At their meeting in Athens, Greek Foreign Minister Nikos Dendias pointed out to European Commissioner for Home Affairs Ylva Johansson that Turkey no longer accepts migrants returning from Greece, even though Ankara is obliged to do so under the 2016 EU-Turkey Joint Declaration.
According to the Proto Thema news outlet, Dendias told Johansson that for Turkey, migration is just another tool of its foreign policy. Furthermore, he noted that the implementation of the EU-Turkey Joint Declaration should also cover the Evros river to achieve a return of those who illegally enter Greek territory from the northeastern tip of the country.
The claims of Greece’s foreign minister follow on the heels of Turkey’s aggressive move to push migrants into Europe last year, with Turkish Interior Minister Süleyman Soylu openly saying during a televised interview on CNN Turk that mass migration was being used by Turkey to harm Europe.
“Europe cannot endure this, cannot handle this,” said the interior minister, adding that “the governments in Europe will change, their economies will deteriorate, their stock markets will collapse.”
The meeting between Greek and EU officials was also attended by the Greek Minister of Migration and Asylum Notis Mitarakis and the Deputy Minister of Foreign Affairs Miltiadis Varvitsiotis.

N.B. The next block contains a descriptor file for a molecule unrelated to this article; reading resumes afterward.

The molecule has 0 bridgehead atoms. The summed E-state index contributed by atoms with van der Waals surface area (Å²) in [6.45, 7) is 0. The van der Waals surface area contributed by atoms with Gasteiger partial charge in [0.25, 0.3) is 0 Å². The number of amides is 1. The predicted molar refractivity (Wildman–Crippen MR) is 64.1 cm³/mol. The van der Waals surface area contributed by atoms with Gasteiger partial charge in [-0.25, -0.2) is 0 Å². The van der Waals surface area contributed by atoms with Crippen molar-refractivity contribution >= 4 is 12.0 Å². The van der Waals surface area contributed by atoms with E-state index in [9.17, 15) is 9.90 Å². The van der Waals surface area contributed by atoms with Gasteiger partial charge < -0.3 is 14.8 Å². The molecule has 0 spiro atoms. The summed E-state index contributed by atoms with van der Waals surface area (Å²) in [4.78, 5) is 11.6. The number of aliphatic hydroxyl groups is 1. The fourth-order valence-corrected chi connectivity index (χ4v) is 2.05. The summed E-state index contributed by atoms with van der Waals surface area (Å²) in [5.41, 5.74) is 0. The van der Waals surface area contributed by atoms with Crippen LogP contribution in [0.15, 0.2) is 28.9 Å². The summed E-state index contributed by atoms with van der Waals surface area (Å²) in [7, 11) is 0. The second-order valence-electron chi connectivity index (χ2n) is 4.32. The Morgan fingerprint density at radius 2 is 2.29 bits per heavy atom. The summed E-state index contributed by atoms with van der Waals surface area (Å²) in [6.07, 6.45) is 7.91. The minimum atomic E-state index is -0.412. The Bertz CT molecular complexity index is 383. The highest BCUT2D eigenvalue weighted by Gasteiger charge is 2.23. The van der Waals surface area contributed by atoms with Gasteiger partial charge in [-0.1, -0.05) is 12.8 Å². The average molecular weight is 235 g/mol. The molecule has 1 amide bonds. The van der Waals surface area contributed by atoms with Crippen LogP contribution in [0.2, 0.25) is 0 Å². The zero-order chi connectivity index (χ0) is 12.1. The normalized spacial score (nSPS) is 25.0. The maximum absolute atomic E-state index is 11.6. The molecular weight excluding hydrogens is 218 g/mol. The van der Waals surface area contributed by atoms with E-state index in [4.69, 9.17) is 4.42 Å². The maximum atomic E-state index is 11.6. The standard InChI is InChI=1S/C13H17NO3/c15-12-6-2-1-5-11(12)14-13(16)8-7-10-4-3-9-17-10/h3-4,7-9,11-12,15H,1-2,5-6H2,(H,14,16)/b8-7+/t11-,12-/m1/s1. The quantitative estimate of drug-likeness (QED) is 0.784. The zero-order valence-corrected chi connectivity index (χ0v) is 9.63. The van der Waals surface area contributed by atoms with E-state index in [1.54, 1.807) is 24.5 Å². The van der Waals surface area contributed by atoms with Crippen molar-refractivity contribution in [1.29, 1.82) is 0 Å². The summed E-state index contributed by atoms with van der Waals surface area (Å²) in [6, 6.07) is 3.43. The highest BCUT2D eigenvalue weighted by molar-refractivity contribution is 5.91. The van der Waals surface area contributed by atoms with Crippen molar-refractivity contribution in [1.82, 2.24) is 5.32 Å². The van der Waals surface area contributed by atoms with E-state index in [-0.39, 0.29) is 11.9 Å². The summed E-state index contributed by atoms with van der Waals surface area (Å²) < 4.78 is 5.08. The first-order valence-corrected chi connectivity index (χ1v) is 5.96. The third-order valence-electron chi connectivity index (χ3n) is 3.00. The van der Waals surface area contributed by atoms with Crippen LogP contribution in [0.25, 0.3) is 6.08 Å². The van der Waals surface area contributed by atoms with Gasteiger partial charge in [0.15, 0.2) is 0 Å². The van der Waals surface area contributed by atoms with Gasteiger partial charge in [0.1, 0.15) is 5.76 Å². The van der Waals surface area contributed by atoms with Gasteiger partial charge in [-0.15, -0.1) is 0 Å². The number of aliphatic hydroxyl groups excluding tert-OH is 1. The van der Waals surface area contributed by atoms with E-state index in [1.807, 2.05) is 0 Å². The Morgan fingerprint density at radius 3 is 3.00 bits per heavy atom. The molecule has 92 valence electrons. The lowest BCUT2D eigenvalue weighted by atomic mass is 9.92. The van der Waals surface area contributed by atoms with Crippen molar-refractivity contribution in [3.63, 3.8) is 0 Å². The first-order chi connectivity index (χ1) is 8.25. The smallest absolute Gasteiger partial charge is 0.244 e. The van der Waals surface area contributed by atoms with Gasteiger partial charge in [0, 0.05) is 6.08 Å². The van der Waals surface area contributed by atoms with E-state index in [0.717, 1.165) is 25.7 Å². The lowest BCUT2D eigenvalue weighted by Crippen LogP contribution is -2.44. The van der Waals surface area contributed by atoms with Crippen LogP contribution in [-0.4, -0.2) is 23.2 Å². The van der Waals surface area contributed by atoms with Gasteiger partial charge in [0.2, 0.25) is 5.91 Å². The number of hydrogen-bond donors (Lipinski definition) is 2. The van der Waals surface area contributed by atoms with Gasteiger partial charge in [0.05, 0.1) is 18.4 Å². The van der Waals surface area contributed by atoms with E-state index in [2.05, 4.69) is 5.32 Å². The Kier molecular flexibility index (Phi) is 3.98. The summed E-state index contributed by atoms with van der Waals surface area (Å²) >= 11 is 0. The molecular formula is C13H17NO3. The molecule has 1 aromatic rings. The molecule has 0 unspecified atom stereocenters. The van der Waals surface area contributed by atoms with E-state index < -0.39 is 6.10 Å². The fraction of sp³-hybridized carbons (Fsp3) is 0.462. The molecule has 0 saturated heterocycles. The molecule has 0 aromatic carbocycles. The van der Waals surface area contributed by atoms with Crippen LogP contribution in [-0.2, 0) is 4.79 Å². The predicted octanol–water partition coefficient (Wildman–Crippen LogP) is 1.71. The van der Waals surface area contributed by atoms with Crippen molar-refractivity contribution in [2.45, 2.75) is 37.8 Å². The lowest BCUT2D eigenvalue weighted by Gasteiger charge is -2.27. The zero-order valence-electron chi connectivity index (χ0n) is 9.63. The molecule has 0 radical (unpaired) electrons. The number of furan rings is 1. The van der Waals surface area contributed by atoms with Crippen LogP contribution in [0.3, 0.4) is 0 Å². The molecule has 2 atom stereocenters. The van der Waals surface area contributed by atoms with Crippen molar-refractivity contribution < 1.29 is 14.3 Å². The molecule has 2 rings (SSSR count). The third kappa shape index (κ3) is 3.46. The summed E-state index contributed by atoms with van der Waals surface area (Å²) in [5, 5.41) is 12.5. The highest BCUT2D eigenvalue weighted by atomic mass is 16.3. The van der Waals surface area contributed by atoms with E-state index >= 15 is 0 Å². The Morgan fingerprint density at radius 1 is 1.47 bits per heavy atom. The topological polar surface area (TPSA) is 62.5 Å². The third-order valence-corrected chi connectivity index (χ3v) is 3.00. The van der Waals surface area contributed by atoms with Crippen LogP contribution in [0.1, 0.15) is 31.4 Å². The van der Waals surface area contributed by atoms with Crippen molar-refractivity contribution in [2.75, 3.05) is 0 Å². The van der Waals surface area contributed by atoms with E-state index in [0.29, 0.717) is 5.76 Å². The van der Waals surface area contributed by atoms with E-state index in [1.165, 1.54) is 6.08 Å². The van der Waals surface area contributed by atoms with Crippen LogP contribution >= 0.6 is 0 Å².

Within the meeting, the external dimension of migration was examined, with emphasis on implementing the joint EU-Turkey declaration and with special reference to North African countries.
The Greek side stressed the need for the European Union to promote readmission agreements with third countries and the importance of having special clauses for cooperation in the area of migration in the EU association agreements with third countries. In this context, there should be a positive approach towards countries that cooperate with the EU and penalties for those who do not cooperate.
Nikos Dendias stressed that Greece has a very constructive approach as it is one of the few countries that continue to be open to Turkey’s EU perspective.
Greece also noted that it has not yet expressed its opposition to the decisions to finance the needs of Syrian refugees in Turkey but also stressed that in the future, funding should be provided to Syrian refugees in Jordan and Lebanon, too.
Dendias, Mitarakis, and Barvitsiotis also pointed out the key role that Egypt plays in curbing migration waves, something that the European Union should take into account in the context of its relations with this country. Another mentioned country was Libya. It was stressed that the withdrawal of Turkish forces from Libya will not only improve the security situation, but also reduce Turkey’s ability to control another migration route to Europe.
Title image: Greek Foreign Minister Nikos Dendias listens his Serbian counterpart Nikola Selakovic during a press conference in Belgrade, Serbia, Monday, April 5, 2021. Greek Foreign Minister Nikos Dendias and Cypriot Foreign Minister Nikos Christodoulides attend the first tripartite meeting of the Foreign Ministers of Greece, Cyprus and Serbia. (AP Photo/Darko Vojinovic)